So ... how much time does $2.2T in coronavirus relief buy us?

Will this tide us over until the end of June? And will Congress have to do this all over again if not? The Senate passed a massive relief bill last night aimed at rescuing the economy from free-fall during the coronavirus pandemic, and did so on a 96-0 unanimous vote. But just how much relief does $2.2 trillion buy?


Three months, said Treasury Secretary Steve Mnuchin, although he hopes we don’t end up testing whether it’s sufficient for that much inactivity:

The package is intended as relief for an economy spiraling into recession or worse and a nation facing a grim toll from an infection that’s killed more than 21,000 people worldwide. Treasury Secretary Steven Mnuchin, asked how long the aid would keep the economy afloat, said: “We’ve anticipated three months. Hopefully, we won’t need this for three months.”

Underscoring the effort’s sheer magnitude, the bill finances a response with a price tag that equals half the size of the entire $4 trillion-plus annual federal budget. The $2.2 trillion estimate is the White House’s best guess.

The “best guess” includes some dicey incentives created by the final agreement in the Senate. The rush to extend full-salary unemployment benefits for four months resulted in language that covers voluntary resignations for the first time, and also in some limited circumstances incentivizes them by paying more than the employer did. That led a group of Senate Republicans to threaten to block the bill, but in the end they settled for a vote on an amendment to cap the benefits, which failed:

By the early afternoon, with the final text of the bill still taking shape after a bipartisan deal by Senate leaders and the Trump administration, a group of Republicans threatened to hold it up. They said the expanded unemployment benefits were overly generous and would encourage workers to get laid off — an objection that immediately triggered a counterthreat from Senator Bernie Sanders of Vermont, who promised to place his own hold on the bill over his concerns about “corporate welfare” if they did not drop theirs.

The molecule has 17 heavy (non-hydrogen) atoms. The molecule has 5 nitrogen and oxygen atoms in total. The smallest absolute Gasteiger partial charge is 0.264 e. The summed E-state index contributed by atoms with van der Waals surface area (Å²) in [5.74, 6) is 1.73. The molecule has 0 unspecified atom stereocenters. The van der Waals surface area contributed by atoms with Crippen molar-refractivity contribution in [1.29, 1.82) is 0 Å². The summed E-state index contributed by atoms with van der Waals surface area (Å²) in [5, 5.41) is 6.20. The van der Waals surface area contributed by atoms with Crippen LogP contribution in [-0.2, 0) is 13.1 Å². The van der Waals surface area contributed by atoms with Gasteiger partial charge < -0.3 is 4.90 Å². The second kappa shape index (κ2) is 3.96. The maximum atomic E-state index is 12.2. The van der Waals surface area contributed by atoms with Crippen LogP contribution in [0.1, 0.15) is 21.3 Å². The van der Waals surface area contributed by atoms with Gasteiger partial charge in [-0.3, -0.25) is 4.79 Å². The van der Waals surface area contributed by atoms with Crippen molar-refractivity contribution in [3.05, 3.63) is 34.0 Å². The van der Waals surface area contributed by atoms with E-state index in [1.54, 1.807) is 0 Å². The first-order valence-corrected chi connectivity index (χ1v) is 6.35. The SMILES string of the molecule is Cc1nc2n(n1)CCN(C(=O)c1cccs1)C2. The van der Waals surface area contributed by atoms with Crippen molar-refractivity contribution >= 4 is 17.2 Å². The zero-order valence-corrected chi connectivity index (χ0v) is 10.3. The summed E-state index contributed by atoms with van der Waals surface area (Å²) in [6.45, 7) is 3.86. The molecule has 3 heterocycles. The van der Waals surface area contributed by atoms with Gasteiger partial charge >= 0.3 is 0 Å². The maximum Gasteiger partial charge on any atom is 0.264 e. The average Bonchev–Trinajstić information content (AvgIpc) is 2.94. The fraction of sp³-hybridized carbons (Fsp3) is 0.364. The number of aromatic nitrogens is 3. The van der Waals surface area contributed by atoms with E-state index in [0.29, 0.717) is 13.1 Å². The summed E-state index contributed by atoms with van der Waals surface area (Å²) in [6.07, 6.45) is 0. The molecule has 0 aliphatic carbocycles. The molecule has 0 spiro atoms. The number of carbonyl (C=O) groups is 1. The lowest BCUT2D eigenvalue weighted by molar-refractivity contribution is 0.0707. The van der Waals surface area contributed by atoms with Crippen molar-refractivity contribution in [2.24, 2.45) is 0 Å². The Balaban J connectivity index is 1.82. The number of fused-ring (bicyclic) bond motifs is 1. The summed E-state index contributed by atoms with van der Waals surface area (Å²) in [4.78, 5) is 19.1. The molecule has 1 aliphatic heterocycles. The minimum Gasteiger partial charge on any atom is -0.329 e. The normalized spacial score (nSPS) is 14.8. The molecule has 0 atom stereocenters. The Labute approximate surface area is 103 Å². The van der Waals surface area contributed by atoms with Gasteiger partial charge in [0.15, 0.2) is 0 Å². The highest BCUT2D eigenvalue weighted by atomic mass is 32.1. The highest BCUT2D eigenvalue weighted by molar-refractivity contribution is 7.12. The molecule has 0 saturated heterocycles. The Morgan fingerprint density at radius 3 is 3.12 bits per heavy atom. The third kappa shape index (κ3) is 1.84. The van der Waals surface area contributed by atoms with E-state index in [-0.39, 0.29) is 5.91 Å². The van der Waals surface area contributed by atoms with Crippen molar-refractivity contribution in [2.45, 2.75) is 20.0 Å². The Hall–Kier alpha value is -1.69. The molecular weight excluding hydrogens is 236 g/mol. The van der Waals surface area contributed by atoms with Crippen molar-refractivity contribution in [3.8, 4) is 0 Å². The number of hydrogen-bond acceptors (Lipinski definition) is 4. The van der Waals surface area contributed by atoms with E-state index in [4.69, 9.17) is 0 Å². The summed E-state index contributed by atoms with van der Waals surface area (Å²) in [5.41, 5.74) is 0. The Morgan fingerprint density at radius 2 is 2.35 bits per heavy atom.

A vote to amend the bill to cap the unemployment benefits failed Wednesday night.


As Jazz noted, it passed unanimously, leaving Nancy Pelosi little room for opposition or obstruction. Donald Trump hailed the 96-0 passage and has pledged to sign it immediately when the House sends it over. Perhaps as soon as today, but likely by the end of tomorrow at the latest, the clock will start on Mnuchin’s three-month expiration date.

That’s a rather generous time period, at least relative to Trump’s public goal of getting back to normal by Easter. Perhaps more importantly, it gives governors some breathing room, both economically and politically, that the Easter target goal threatened to encroach. Here in Minnesota, Gov. Tim Walz just announced a “stay home” order similar to those in New York, Illinois, Michigan, Wisconsin, California, and a few other states. Those will likely last past Easter, perhaps significantly so until they get health-care resources to deal with an expected explosion in hospitalizations, and right now the projections on those resources show they won’t get significantly bolstered for a few weeks yet.

The Hill noted the coming clash with governors before the bill’s passage:

President Trump’s aggressive timeline for reopening the economy could set the White House on a collision course with governors and mayors who seem intent on maintaining social distancing policies beyond the president’s Easter target date if necessary.

Trump’s proposal on Tuesday to ease restrictions by mid-April came as a number of state and local governments have moved in the opposite direction, heeding the advice of public health officials to implement stay-at-home orders and close non-essential businesses to stem the rising number of coronavirus infections. …

In addition to resistance from public health officials, Trump’s aggressive timeline also faces practical obstacles. Some state and local governments have implemented far more stringent measures than the federal government’s voluntary guidelines, creating a fragmented patchwork of safeguards to limit person-to-permission transmission of the virus.

“The U.S. is not like China. We don’t have an all-powerful president,” said Lawrence Gostin, a professor of public health law at Georgetown University. “We share power between the federal government and the states.”

While the president has clear authority to rescind or alter federal health guidelines, legal experts say state and local officials are not required to follow them if their jurisdiction’s health situation warrants stricter measures.


All true, and as I noted yesterday, Trump is very aware of that limitation. By pushing an Easter goal for normalization, he shifted political responsibility for economic consequences to the governors who control those decisions, too. If Mnuchin’s correct about the time frame of this relief bill, that should just about cover the rapid production of health-care resources necessary to give these governors enough confidence to rescind those orders and get most people back to normal. That’s a fairly clear-eyed view of the purpose of flattening the curve in the first place, and perhaps a signal that the White House doesn’t plan to press that Easter goal too hard after all.

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